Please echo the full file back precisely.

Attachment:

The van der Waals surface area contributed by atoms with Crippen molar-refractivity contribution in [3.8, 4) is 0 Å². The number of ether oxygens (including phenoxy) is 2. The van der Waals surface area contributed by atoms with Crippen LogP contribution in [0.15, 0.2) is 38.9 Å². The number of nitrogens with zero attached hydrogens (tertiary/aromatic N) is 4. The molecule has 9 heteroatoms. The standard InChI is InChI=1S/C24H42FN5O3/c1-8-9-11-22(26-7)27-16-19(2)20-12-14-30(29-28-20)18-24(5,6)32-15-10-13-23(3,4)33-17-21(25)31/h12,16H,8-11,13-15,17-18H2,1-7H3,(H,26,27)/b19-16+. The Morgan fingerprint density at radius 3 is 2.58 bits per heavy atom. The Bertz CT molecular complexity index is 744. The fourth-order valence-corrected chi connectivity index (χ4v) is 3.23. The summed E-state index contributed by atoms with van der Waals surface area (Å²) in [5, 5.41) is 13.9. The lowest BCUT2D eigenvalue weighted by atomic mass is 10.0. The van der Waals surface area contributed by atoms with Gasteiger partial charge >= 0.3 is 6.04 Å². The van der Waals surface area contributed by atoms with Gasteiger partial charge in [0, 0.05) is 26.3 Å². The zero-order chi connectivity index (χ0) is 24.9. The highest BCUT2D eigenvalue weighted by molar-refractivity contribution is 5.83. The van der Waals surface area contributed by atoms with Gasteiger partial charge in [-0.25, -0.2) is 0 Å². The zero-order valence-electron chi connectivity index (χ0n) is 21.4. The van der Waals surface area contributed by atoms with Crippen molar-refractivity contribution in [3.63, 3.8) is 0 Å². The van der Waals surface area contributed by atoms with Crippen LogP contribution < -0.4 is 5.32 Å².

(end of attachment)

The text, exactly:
The van der Waals surface area contributed by atoms with Crippen molar-refractivity contribution in [3.8, 4) is 0 Å². The number of ether oxygens (including phenoxy) is 2. The van der Waals surface area contributed by atoms with Crippen LogP contribution in [0.15, 0.2) is 38.9 Å². The number of nitrogens with zero attached hydrogens (tertiary/aromatic N) is 4. The molecule has 9 heteroatoms. The standard InChI is InChI=1S/C24H42FN5O3/c1-8-9-11-22(26-7)27-16-19(2)20-12-14-30(29-28-20)18-24(5,6)32-15-10-13-23(3,4)33-17-21(25)31/h12,16H,8-11,13-15,17-18H2,1-7H3,(H,26,27)/b19-16+. The Morgan fingerprint density at radius 3 is 2.58 bits per heavy atom. The Bertz CT molecular complexity index is 744. The fourth-order valence-corrected chi connectivity index (χ4v) is 3.23. The summed E-state index contributed by atoms with van der Waals surface area (Å²) in [5, 5.41) is 13.9. The lowest BCUT2D eigenvalue weighted by atomic mass is 10.0. The van der Waals surface area contributed by atoms with Gasteiger partial charge >= 0.3 is 6.04 Å². The van der Waals surface area contributed by atoms with Gasteiger partial charge in [0, 0.05) is 26.3 Å². The zero-order chi connectivity index (χ0) is 24.9. The highest BCUT2D eigenvalue weighted by molar-refractivity contribution is 5.83. The van der Waals surface area contributed by atoms with Gasteiger partial charge in [-0.25, -0.2) is 0 Å². The zero-order valence-electron chi connectivity index (χ0n) is 21.4. The van der Waals surface area contributed by atoms with Crippen molar-refractivity contribution in [3.63, 3.8) is 0 Å². The van der Waals surface area contributed by atoms with Crippen LogP contribution < -0.4 is 5.32 Å².